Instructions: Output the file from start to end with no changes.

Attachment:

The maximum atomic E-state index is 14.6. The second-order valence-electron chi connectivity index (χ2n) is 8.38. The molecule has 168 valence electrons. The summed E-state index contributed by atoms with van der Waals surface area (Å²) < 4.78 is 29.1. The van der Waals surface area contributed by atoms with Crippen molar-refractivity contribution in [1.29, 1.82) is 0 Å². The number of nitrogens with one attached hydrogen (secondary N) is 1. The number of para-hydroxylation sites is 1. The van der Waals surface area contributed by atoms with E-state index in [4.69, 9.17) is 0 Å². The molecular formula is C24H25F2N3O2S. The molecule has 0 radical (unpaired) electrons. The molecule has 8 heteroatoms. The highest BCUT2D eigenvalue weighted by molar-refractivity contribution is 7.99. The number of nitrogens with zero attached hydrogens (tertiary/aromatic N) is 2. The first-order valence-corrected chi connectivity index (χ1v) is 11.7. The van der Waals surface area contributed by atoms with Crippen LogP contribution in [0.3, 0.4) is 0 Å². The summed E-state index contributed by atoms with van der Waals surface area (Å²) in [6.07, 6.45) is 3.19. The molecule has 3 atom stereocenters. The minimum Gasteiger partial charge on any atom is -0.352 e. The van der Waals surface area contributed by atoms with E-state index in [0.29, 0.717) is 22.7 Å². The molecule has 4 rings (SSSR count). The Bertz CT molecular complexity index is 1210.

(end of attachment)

The maximum atomic E-state index is 14.6. The second-order valence-electron chi connectivity index (χ2n) is 8.38. The molecule has 168 valence electrons. The summed E-state index contributed by atoms with van der Waals surface area (Å²) < 4.78 is 29.1. The van der Waals surface area contributed by atoms with Crippen molar-refractivity contribution in [1.29, 1.82) is 0 Å². The number of nitrogens with one attached hydrogen (secondary N) is 1. The number of para-hydroxylation sites is 1. The van der Waals surface area contributed by atoms with E-state index in [4.69, 9.17) is 0 Å². The molecular formula is C24H25F2N3O2S. The molecule has 0 radical (unpaired) electrons. The molecule has 8 heteroatoms. The highest BCUT2D eigenvalue weighted by molar-refractivity contribution is 7.99. The number of nitrogens with zero attached hydrogens (tertiary/aromatic N) is 2. The first-order valence-corrected chi connectivity index (χ1v) is 11.7. The van der Waals surface area contributed by atoms with Crippen LogP contribution in [0.3, 0.4) is 0 Å². The summed E-state index contributed by atoms with van der Waals surface area (Å²) in [6.07, 6.45) is 3.19. The molecule has 3 atom stereocenters. The minimum Gasteiger partial charge on any atom is -0.352 e. The van der Waals surface area contributed by atoms with E-state index in [0.29, 0.717) is 22.7 Å². The molecule has 4 rings (SSSR count). The Bertz CT molecular complexity index is 1210.